Everything PCGamesN Learned While Playing Divinity: Original Sin II

The folks at PCGamesN have published a an in-depth preview of Divinity: Original Sin II, based on no less than six hours of hands-on gameplay. I'm particularly interested in the game's reactivity and its origin system, so that's what our customary quote is going to concern, but I can't recommend the full piece enough:

Pre-built characters? What do you mean? Like Geralt in The Witcher?

Almost. While you are free to create any character you want in Original Sin 2, you can select from a set of pre-built heroes, too. During our hands-on there were four to choose from, and Larian promise there will be more to come, too.

Pre-built characters are really interesting. You still have a great deal of choice - their appearance and class are entirely up to you - but they have pre-defined personalities for you to role-play. Each has a special tag which provides them with unique dialogue options, and these help build the character’s personal quirks through some really great writing.

The biggest element they add, though, are origin stories.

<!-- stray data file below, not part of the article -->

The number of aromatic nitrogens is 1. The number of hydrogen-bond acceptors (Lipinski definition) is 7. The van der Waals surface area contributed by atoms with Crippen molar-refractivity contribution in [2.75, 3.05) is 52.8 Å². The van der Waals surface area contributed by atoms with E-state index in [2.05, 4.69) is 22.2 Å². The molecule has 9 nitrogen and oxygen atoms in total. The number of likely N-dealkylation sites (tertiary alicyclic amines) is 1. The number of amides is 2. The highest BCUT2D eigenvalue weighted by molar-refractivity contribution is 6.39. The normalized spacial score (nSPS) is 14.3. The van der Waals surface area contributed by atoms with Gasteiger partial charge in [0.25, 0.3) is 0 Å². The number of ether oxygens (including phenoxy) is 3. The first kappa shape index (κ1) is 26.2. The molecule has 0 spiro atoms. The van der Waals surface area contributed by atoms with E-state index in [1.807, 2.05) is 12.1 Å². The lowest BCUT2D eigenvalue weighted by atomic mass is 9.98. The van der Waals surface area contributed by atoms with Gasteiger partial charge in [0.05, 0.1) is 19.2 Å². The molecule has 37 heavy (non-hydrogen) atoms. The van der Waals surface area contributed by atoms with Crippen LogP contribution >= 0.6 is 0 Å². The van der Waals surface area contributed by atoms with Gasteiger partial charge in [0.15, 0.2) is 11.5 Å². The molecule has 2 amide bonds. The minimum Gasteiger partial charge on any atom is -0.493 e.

Origin stories? Like getting bitten by a radioactive spider?

Kinda, but with less spandex. Each hero has a history that affects them during the game. This comes in the form of a unique mission path to follow in addition to the main and side quests within the world.

Let’s take Sebille as an example. She’s an elf who has escaped from slavery, and is now looking for violent vengeance. On her arm is a tattooed list of targets, and throughout the game you’ll be hunting these people down. With each kill you can cross off a name using your ink needle. Basically, she’s Arya Stark.

Each character is radically different thanks to their origin. Sebille, despite her hard life, is also a bit of a prankster (when playing as her, the first thing I had her do was try and push a character off a dock into the sea). This is a huge contrast to The Red Prince, a crimson-skinned lizard who has been exiled from a life of nobility. He’s pretty pissed about this, naturally. But that’s small-fry compared to Lohse, a human who’s struggling with the fact that she’s possessed by a demon. When playing as her, occasionally the demon will take over and replace all your dialogue options with delightful things like “Kill them! Kill them! Kill them!” It can lead to some very tense, sometimes bloody situations.

These origins make pre-built heroes significantly more interesting than the create-you-own ‘generic’ characters. As a generic you miss out on both unique personality-based dialogue and special origin quests. However, you don’t have to go without on these characters entirely. The pre-built heroes you don’t choose are placed into the game as NPCs, and they can be recruited into your party should you find them. As with the last game, you have complete control over all party members, so you’ll be able to play with every hero even if you don’t choose them as your main.